When villagers begin to lose their sight, deliveries from the zipline shrink. Many go hungry. Fei and all the people she loves are plunged into crisis, with nothing to look forward to but darkness and starvation.
Until one night, Fei is awoken by a searing noise. Sound becomes her weapon.
She sets out to uncover what’s happened to her and to fight the dangers threatening her village. A handsome miner with a revolutionary spirit accompanies Fei on her quest, bringing with him new risks and the possibility of romance. They embark on a majestic journey from the peak of their jagged mountain village to the valley of Beiguo, where a startling truth will change their lives forever.
“Some things don’t need words. Sometimes it’s enough to just feel. You don’t have to label and articulate all that’s around you.”
I will try to keep my review short and sweet, just like this book. To the best of my knowledge, the concept, a soundless village, is something that has never been written about before. It sparkled and spooked like a fairytale does. The world-building is minimal because it does not require much more than a reader’s own imagination. Also, the romance is very cute. Very modest.
★★★ (3.5 stars) because I feel like the mythology could have been taken to a whole new level.
Synopsis from Goodreads:
Every story needs a hero.
Every story needs a villain.
Every story needs a secret.
Wink is the odd, mysterious neighbor girl, wild red hair and freckles. Poppy is the blond bully and the beautiful, manipulative high school queen bee. Midnight is the sweet, uncertain boy caught between them. Wink. Poppy. Midnight. Two girls. One boy. Three voices that burst onto the page in short, sharp, bewitching chapters, and spiral swiftly and inexorably toward something terrible or tricky or tremendous.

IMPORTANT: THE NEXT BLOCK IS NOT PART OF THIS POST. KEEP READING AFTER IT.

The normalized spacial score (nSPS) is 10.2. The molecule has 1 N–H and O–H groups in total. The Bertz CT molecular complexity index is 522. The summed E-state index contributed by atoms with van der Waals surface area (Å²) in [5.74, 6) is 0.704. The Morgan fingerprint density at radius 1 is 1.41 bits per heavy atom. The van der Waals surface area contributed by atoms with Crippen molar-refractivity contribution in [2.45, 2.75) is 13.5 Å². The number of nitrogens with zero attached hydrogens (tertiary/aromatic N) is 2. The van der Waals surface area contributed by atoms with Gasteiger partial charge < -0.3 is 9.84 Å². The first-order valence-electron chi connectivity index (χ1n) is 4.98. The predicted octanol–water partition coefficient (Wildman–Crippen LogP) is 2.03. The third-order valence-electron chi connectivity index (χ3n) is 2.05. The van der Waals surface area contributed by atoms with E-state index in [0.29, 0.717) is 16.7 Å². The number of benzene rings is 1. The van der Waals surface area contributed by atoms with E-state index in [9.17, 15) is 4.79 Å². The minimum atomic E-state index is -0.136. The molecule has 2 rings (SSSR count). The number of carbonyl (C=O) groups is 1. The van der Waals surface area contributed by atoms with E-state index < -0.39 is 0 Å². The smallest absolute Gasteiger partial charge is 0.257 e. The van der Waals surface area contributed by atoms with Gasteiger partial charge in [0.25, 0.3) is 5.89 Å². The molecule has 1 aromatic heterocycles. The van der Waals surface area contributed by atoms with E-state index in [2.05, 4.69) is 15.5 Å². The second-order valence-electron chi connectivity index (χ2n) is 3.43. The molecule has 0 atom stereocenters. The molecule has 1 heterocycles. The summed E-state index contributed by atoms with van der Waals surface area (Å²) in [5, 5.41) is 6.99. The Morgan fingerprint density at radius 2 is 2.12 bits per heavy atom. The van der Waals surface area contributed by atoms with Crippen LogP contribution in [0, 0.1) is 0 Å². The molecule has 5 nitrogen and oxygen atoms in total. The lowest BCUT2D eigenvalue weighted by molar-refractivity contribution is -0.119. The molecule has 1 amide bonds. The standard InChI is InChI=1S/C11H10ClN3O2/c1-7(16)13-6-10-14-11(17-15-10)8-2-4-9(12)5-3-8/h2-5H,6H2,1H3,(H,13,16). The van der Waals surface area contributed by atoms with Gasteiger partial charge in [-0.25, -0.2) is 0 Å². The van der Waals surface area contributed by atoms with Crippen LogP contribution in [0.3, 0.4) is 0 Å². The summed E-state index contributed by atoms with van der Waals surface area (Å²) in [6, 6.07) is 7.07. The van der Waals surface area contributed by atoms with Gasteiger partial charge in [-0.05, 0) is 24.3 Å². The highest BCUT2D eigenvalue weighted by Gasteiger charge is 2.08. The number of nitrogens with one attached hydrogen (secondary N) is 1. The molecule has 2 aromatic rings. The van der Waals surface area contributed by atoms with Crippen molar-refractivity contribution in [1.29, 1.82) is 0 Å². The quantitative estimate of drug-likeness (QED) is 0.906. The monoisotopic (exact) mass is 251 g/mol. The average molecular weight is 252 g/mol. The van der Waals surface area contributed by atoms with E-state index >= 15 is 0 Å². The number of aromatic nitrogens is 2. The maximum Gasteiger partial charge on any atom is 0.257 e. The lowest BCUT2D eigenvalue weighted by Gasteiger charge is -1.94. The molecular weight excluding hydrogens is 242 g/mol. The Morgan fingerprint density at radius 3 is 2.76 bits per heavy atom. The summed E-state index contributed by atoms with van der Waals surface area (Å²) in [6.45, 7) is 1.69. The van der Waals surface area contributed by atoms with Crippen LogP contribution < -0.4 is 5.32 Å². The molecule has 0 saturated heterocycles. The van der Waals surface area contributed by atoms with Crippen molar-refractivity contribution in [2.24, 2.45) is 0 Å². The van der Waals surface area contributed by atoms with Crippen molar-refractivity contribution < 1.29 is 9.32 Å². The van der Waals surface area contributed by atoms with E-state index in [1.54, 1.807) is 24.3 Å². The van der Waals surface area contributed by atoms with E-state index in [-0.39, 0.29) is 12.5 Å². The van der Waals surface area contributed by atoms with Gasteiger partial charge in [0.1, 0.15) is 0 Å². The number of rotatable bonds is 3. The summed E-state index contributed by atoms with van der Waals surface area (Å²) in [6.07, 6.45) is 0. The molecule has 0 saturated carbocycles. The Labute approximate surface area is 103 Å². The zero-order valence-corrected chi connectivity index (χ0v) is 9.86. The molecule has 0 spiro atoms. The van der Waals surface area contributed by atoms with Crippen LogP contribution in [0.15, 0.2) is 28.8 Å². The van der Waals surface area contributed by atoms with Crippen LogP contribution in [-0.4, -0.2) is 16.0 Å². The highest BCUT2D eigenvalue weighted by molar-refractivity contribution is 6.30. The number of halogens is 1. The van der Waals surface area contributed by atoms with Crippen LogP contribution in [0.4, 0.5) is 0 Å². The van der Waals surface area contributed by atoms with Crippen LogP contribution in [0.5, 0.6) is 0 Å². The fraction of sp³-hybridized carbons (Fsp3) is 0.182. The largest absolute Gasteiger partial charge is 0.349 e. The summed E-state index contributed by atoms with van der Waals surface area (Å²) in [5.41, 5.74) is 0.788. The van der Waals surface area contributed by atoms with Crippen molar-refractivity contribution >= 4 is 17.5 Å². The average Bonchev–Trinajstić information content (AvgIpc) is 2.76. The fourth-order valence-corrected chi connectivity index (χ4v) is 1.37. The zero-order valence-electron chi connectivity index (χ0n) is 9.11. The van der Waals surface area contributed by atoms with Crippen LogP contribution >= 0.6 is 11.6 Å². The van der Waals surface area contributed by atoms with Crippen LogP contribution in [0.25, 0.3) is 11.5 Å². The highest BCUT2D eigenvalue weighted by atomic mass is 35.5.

What really happened?
Someone is lying.
“Once upon a time I thought I could change stories, make them go the way I wanted, instead of where they actually went.”
When I met April Genevieve Tucholke the other day, I told her that I was wary of her characters and she told me that I could trust Midnight. I said I would take her word for it.
I absolutely devoured this book. I can’t remember the last time I read a book so quickly. This is a testament to Tucholke’s fleeting and whimsical writing. It was so easy and exciting to read, almost like picking up your first fantasy book as a child.
I went into this book very skeptically. I expected to be tricked and lied to and potentially disappointed but that was hardly the case. I mean, yes, readers should still be skeptical, but it was far from being a disappointment.
I had a sense of things about halfway through, but it did not deter me from wanting to finish the book.
On another note, I’ve noticed other reviewers drawing a few comparisons between this book and We Were Liars (you can read my review of that book here). We Were Liars was very disappointing, and I had no clue what the premise of that book was before I started reading it. Heaven knows how annoyed I would have been if I went into that story as skeptically as I did this one. Basically, Wink Poppy Midnight was executed perfectly in the ways that We Were Liars wasn’t.
★★★★ (4 stars) because I’m not quite sure how I feel about the ending.
Synopsis from Goodreads:
Rachel takes the same commuter train every morning. Every day she rattles down the track, flashes past a stretch of cozy suburban homes, and stops at the signal that allows her to daily watch the same couple breakfasting on their deck. She’s even started to feel like she knows them. “Jess and Jason,” she calls them. Their life—as she sees it—is perfect. Not unlike the life she recently lost.
And then she sees something shocking. It’s only a minute until the train moves on, but it’s enough. Now everything’s changed. Unable to keep it to herself, Rachel offers what she knows to the police, and becomes inextricably entwined in what happens next, as well as in the lives of everyone involved. Has she done more harm than good?